If a bakery primarily wholesales to other businesses, then it is inspected by the Michigan Department of Agriculture and Rural Developement (MDARD), and therefore not included in this dataset.
I searched for a food truck that I see around Detroit, but I don't see it included here?
Food trucks operating in Detroit may be licensed by another health department in the state and may operate in other areas. All food trucks should have their license decal visibly displayed on the exterior of the vehicle.
How often is this data updated?
Restaurant inspections data is updated monthly on the last day of the month and includes data through the last full month. For example, on March 31, the data will be updated to reflect inspections through February 28. This allows food safety inspectors time to verify their reports and follow-up on corrections.
How can I access the raw data?
Restaurant inspections data is made freely available on Detroit's open data portal at

About the inspection process

What happens during a food safety inspection?
The Detroit Health Department Food Safety team observes food handling and facility operations during an inspection. Observed violations that occur during an inspection are documented and discussed with management and staff. Any violations that are able to be corrected on-site during the inspection are documented as corrected.
How is a complaint inspection different than a routine inspection?
During a complaint inspection, the Detroit Health Department inspector will only observe and document violations related to the complaint. During a routine inspection, the entire facility and processes of an establishment are observed.
What is the goal of food safety inspections?
Food Safety inspections are conducted to reduce the potential for foodborne illness and food poisoning.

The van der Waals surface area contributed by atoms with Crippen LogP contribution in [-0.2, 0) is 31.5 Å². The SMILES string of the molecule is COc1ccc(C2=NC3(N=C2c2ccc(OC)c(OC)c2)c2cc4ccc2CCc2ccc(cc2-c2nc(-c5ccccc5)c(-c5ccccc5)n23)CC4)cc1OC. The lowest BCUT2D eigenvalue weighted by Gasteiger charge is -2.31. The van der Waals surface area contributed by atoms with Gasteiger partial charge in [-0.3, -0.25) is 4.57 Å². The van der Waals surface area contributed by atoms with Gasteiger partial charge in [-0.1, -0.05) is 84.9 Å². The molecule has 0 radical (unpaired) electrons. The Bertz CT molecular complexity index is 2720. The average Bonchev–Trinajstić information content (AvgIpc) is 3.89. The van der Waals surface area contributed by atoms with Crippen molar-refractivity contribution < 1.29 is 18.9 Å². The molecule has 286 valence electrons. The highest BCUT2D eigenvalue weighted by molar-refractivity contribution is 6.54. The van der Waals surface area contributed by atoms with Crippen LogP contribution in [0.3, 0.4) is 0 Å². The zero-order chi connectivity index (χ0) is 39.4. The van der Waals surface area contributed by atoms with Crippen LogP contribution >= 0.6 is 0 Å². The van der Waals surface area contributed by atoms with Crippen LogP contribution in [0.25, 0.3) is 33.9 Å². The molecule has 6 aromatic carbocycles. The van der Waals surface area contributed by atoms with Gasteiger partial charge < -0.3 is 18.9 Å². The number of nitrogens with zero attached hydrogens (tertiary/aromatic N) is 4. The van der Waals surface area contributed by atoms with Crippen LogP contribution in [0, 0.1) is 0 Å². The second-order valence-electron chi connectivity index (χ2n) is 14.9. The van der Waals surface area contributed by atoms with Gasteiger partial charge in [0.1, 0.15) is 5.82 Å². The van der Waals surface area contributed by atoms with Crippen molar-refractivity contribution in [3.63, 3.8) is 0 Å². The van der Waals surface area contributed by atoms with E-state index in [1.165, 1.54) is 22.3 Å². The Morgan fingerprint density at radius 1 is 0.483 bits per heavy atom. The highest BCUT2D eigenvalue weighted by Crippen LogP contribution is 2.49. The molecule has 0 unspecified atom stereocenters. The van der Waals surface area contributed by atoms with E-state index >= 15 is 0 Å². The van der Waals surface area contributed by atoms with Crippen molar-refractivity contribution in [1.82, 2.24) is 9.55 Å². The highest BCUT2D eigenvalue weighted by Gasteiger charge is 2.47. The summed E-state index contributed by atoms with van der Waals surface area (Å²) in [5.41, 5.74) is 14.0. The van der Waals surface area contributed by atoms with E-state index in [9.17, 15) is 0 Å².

What is the responsibility of the restaurant's Person-In-Charge (Manager/Supervisor)?
The role of the Person-In-Charge is to ensure that employees are trained and following food safety standards.
What are the Food Safety standards based on?
Food Safety standards are based on the Food and Drug Administration (FDA) foodborne illness risk factors. The control measures to protect consumer health are: demonstration of knowledge; employee health; preventing contamination from hands; time and temperature requirements for cooking and holding food; approved food sources; and, consumer advisories.
At what point does the Detroit Health Department shut a restaurant down?
An establishment may be asked to close during interruptions of utility services, contaminated water supply, fire, flood, sewage back-up, or any situation where safe operations cannot be assured. The Detroit Health Department will issue a Closure Order if necessary.
What should the public pay attention to when dining out?
The public should pay attention to restaurant cleanliness, maintenance, food handling practices, the presence of management and the appearance of employees (such as clean clothes and hands, hair coverings when required, etc).

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This site is built by the Innovation & Emerging Technology team at the City of Detroit in partnership with the Detroit Health Department using open data. Our code is on GitHub.